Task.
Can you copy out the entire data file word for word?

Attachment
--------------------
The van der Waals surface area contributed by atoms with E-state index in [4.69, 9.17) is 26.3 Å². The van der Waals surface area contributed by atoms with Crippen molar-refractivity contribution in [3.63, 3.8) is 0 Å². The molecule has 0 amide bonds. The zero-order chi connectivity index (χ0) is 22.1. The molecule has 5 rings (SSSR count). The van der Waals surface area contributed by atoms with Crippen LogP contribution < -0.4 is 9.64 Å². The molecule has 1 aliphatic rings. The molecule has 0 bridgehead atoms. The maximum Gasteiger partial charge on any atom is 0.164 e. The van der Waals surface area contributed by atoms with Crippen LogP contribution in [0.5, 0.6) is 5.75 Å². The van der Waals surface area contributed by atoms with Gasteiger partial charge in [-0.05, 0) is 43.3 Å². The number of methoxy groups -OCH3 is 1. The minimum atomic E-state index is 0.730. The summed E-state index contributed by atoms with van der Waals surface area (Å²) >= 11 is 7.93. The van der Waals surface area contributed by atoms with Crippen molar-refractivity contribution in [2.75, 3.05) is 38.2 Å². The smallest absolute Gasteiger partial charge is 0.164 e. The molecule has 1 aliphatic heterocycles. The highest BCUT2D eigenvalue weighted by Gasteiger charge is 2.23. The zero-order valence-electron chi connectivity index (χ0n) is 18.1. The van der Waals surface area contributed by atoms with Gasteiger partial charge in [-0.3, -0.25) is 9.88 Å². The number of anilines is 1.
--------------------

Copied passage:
The van der Waals surface area contributed by atoms with E-state index in [4.69, 9.17) is 26.3 Å². The van der Waals surface area contributed by atoms with Crippen molar-refractivity contribution in [3.63, 3.8) is 0 Å². The molecule has 0 amide bonds. The zero-order chi connectivity index (χ0) is 22.1. The molecule has 5 rings (SSSR count). The van der Waals surface area contributed by atoms with Crippen LogP contribution < -0.4 is 9.64 Å². The molecule has 1 aliphatic rings. The molecule has 0 bridgehead atoms. The maximum Gasteiger partial charge on any atom is 0.164 e. The van der Waals surface area contributed by atoms with Crippen LogP contribution in [0.5, 0.6) is 5.75 Å². The van der Waals surface area contributed by atoms with Gasteiger partial charge in [-0.05, 0) is 43.3 Å². The number of methoxy groups -OCH3 is 1. The minimum atomic E-state index is 0.730. The summed E-state index contributed by atoms with van der Waals surface area (Å²) >= 11 is 7.93. The van der Waals surface area contributed by atoms with Crippen molar-refractivity contribution in [2.75, 3.05) is 38.2 Å². The smallest absolute Gasteiger partial charge is 0.164 e. The molecule has 1 aliphatic heterocycles. The highest BCUT2D eigenvalue weighted by Gasteiger charge is 2.23. The zero-order valence-electron chi connectivity index (χ0n) is 18.1. The van der Waals surface area contributed by atoms with Gasteiger partial charge in [-0.3, -0.25) is 9.88 Å². The number of anilines is 1.